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June 7 (Bloomberg) -- South African business confidence fell the most in a year in the second quarter as rising food and fuel prices curbed consumer spending, Rand Merchant Bank said.
The RMB/BER index decreased to 48 from a three-year-high of 55 in the first quarter, the investment bank, a unit of Johannesburg-based FirstRand Ltd., said in an e-mailed statement today. A reading above 50 indicates more companies are optimistic than are pessimistic about prevailing business conditions, the bank said.
“Lower confidence in the trade sectors can mainly be attributed to some weakening in households’ ability to spend,” RMB said. “Rising energy costs and higher food prices are fueling consumer price inflation. As a result, real growth in compensation is being squeezed.”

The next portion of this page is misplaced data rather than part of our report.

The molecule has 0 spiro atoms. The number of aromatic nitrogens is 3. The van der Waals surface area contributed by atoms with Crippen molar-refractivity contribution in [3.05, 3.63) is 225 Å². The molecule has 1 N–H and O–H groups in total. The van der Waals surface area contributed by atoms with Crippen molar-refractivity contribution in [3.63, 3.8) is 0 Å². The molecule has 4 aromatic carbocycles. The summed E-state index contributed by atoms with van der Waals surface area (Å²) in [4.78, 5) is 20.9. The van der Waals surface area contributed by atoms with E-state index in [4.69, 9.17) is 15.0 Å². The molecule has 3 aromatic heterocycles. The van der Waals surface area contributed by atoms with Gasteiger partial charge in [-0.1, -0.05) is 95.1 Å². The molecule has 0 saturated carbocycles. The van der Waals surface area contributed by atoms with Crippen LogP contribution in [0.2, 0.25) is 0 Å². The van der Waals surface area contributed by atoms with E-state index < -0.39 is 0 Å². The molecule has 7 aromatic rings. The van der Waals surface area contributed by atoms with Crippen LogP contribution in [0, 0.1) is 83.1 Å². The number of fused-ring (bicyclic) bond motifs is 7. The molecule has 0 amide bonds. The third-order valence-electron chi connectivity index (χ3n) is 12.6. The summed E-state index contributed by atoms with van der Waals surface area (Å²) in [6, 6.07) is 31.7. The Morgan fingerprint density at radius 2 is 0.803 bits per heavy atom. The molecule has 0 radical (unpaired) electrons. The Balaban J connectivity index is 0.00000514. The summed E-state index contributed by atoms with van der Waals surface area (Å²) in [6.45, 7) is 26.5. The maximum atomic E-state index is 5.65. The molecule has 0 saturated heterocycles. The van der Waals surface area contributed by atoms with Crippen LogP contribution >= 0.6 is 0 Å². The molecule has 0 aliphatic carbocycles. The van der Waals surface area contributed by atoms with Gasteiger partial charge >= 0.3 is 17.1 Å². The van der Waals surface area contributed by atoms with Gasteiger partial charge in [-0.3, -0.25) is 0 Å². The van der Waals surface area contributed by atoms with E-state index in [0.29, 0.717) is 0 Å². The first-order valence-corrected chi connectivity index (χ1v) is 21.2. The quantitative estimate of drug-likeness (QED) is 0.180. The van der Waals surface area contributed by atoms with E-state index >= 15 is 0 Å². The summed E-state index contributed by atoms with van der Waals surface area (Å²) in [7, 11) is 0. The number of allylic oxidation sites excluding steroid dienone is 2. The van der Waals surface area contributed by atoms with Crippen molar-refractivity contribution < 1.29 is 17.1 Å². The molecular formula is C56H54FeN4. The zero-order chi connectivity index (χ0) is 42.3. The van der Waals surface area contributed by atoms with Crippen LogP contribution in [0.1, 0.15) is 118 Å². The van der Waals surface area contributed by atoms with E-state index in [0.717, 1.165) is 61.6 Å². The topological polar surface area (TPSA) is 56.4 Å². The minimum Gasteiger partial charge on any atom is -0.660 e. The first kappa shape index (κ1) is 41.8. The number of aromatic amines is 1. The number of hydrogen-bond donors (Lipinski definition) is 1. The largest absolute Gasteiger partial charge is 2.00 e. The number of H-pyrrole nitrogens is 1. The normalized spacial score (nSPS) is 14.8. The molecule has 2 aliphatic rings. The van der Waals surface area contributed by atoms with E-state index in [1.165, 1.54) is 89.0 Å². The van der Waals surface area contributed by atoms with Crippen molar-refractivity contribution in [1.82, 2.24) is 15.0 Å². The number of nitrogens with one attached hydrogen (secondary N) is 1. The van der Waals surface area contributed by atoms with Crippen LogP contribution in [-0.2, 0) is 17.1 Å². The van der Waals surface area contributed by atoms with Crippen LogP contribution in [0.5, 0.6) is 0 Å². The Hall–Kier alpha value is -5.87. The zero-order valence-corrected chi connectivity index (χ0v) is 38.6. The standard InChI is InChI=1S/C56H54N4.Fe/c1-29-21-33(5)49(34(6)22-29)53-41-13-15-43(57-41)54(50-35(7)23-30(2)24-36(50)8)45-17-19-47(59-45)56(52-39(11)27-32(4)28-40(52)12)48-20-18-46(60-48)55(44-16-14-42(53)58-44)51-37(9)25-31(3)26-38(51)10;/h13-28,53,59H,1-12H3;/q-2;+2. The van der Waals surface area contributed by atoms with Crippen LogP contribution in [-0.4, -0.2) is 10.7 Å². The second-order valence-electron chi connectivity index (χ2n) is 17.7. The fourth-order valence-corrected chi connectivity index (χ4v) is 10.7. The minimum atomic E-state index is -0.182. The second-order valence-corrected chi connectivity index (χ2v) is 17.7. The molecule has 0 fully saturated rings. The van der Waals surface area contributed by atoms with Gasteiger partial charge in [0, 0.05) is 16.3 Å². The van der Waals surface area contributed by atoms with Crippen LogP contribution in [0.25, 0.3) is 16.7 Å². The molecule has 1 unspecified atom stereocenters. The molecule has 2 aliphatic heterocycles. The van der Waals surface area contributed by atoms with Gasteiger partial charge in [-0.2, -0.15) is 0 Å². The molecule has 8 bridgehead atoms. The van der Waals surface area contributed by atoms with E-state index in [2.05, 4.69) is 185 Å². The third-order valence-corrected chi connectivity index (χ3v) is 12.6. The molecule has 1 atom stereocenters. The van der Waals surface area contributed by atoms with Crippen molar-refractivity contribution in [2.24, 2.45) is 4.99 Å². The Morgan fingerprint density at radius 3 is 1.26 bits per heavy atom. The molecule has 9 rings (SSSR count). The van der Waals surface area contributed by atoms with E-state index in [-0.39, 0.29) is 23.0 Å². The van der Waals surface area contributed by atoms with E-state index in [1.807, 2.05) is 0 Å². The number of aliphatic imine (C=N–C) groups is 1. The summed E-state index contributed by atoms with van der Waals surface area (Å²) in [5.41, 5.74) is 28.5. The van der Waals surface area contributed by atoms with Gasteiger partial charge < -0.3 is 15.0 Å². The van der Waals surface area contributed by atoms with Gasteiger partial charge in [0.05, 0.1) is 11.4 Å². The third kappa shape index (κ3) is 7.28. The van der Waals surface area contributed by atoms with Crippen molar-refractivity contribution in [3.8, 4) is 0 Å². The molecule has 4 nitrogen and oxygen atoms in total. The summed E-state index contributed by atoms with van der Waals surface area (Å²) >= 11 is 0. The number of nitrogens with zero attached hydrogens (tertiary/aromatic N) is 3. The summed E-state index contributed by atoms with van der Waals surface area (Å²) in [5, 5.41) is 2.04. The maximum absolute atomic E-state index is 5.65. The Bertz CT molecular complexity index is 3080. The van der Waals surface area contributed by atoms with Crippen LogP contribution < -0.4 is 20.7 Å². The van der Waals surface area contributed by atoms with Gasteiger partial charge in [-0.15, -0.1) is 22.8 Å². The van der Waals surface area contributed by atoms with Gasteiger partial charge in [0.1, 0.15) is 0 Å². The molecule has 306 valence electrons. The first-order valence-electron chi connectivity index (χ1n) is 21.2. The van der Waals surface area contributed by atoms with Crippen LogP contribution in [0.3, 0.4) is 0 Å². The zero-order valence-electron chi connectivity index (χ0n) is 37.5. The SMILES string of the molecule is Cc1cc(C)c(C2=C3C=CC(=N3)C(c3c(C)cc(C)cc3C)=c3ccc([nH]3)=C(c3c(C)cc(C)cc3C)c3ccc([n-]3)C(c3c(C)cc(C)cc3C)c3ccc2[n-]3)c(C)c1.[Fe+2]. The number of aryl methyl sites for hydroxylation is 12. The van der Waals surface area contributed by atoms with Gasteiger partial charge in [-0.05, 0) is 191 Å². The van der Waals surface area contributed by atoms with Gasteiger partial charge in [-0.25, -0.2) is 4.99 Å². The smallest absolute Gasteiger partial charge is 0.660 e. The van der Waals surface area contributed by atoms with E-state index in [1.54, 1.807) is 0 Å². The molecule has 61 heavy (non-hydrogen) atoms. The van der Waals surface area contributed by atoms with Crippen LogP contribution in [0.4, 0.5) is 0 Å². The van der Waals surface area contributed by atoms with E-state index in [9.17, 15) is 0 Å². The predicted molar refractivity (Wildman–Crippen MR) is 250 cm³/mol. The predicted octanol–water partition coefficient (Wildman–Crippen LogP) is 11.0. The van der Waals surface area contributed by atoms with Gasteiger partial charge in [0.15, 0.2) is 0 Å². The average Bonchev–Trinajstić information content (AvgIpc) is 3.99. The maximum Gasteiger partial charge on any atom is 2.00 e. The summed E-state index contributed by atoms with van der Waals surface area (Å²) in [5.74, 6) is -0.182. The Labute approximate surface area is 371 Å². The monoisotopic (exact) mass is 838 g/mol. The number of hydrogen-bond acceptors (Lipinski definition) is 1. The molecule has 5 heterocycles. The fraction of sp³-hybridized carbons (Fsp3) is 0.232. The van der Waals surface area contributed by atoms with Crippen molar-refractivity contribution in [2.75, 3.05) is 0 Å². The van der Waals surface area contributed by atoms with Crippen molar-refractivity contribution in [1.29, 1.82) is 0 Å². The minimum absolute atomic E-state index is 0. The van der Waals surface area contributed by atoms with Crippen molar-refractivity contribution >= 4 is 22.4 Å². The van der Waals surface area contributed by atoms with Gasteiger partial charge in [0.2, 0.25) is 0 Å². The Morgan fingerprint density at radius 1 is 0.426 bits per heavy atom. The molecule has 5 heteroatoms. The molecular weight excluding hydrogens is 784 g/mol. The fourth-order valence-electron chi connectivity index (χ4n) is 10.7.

While the recovery in Africa’s biggest economy has strengthened, with growth accelerating to an annualized 4.8 percent in the first quarter, vehicle sales rose the least in 17 months in May, an industry group said on June 2. The purchasing managers’ index eased for the third consecutive month in May, Kagiso Securities Ltd. said on June 1. Inflation accelerated to 4.2 percent in April, according to the country’s statistics office.
The confidence index for retailers slipped to 47 in the second quarter from 58, while the index for wholesalers dropped to 47 from 65, RMB said. The motor trade index declined to 76 from 84, it said.
The business confidence index is compiled by RMB and the University of Stellenbosch’s Bureau for Economic Research.
--Editors: Gordon Bell, Nasreen Seria
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